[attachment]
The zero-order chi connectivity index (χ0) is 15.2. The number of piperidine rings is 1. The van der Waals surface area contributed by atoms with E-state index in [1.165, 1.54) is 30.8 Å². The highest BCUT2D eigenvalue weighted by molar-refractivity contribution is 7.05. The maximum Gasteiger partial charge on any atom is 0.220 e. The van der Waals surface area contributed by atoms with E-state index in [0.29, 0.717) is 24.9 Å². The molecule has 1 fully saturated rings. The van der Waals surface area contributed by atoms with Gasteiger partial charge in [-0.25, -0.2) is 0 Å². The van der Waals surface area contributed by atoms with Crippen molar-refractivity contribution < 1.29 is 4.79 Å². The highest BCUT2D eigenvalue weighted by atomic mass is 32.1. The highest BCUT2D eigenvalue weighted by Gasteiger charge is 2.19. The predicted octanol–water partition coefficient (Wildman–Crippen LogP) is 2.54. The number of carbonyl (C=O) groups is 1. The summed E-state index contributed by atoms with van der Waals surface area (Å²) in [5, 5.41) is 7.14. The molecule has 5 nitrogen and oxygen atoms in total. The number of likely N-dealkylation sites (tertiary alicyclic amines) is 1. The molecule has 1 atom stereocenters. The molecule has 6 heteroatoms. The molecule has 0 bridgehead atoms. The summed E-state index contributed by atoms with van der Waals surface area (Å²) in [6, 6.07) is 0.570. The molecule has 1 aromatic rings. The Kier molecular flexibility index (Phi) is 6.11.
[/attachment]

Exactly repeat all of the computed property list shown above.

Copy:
The zero-order chi connectivity index (χ0) is 15.2. The number of piperidine rings is 1. The van der Waals surface area contributed by atoms with E-state index in [1.165, 1.54) is 30.8 Å². The highest BCUT2D eigenvalue weighted by molar-refractivity contribution is 7.05. The maximum Gasteiger partial charge on any atom is 0.220 e. The van der Waals surface area contributed by atoms with E-state index in [0.29, 0.717) is 24.9 Å². The molecule has 1 fully saturated rings. The van der Waals surface area contributed by atoms with Gasteiger partial charge in [-0.25, -0.2) is 0 Å². The van der Waals surface area contributed by atoms with Crippen molar-refractivity contribution < 1.29 is 4.79 Å². The highest BCUT2D eigenvalue weighted by atomic mass is 32.1. The highest BCUT2D eigenvalue weighted by Gasteiger charge is 2.19. The predicted octanol–water partition coefficient (Wildman–Crippen LogP) is 2.54. The number of carbonyl (C=O) groups is 1. The summed E-state index contributed by atoms with van der Waals surface area (Å²) in [5, 5.41) is 7.14. The molecule has 5 nitrogen and oxygen atoms in total. The number of likely N-dealkylation sites (tertiary alicyclic amines) is 1. The molecule has 1 atom stereocenters. The molecule has 6 heteroatoms. The molecule has 0 bridgehead atoms. The summed E-state index contributed by atoms with van der Waals surface area (Å²) in [6, 6.07) is 0.570. The molecule has 1 aromatic rings. The Kier molecular flexibility index (Phi) is 6.11.